Win or lose, candidate for governor hopes to change status quo - - Columbia, South Carolina

Win or lose, candidate for governor hopes to change status quo


Last month, Tom Ervin surprised everyone by challenging Gov. Nikki Haley in the republican primary.

Just last week, Ervin decided to bypass party altogether.

Ervin was a circuit court judge for 14 years and a house lawmaker. Now he's cashed out his 401K and is setting his sights on the governor's office.

Before becoming one of the youngest judges in South Carolina, radio was his passion.

Nowadays, when he's not running his three radio stations or practicing disability law, he's finding an audience.

"It's true I was a late entry, and that's why I skipped the republican primary," Ervin said.

"I need more time to get my positive message out to South Carolina."

Even though he's voted democrat and republican in the past, Ervin said he's now running as an independent.

"It actually opened up opportunities for us," Ervin said. "There's so many people who are tired of the parties, the infighting, the gridlock and the wrangling. We're free from that."

But some political experts say that may also hurt Ervin's chances of success.

"Independents have a very difficult time in winning an election," said USC political science professor Robert Olendick. "The resources the republican and democrat parties bring to an election add to the name recognition and incumbency factor."

According to recent filings, Haley has raised about $4 million and Ervin has about $271,000.

Ervin said his ideas outweigh currency and is focused on fixing state roads and making education obtainable for the future workforce.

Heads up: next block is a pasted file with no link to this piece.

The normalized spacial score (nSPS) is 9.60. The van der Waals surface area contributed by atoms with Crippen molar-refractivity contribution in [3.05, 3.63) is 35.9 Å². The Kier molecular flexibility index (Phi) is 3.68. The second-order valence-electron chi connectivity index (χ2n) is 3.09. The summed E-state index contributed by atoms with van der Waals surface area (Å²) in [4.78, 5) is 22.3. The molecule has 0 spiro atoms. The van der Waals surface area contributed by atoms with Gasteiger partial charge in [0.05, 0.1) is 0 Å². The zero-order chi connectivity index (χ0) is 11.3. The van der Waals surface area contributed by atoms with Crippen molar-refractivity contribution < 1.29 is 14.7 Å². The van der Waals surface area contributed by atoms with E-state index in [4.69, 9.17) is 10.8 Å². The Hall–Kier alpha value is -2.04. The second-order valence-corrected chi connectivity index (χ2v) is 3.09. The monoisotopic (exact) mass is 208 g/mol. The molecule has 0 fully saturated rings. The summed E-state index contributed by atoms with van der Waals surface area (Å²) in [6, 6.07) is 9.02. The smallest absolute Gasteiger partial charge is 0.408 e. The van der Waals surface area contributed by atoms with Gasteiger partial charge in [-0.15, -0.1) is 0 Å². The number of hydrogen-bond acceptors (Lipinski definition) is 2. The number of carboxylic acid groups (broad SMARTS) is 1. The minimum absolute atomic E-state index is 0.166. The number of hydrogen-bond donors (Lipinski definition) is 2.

"I will introduce a proposal... if a young person enters a university in South Carolina, their tuition would stay the same for four years," Ervin said. "It gives the family the chance to plan a budget."

Ervin is critical of Haley's decision not to expand Medicaid but he agree with her that the Affordable Care Act should be repealed.

He also calls both Haley and his democratic challenger Vincent Sheheen career politicians.

"I put my name in the general election because I want to offer people a choice between the status quo politicians that Nikki Haley represents on the right, and that Vincent Sheheen represents on the left, Ervin said.

Oldendick said Ervin's campaign, win or lose, will play a part in November's election.

"Last time it was a four point difference between Gov. Haley and Sen. Sheheen,"Oldendick said. "Is it possible that he could take enough republican votes to tighten up that margin? So that will be the interesting dynamic to watch as we go through the campaign."

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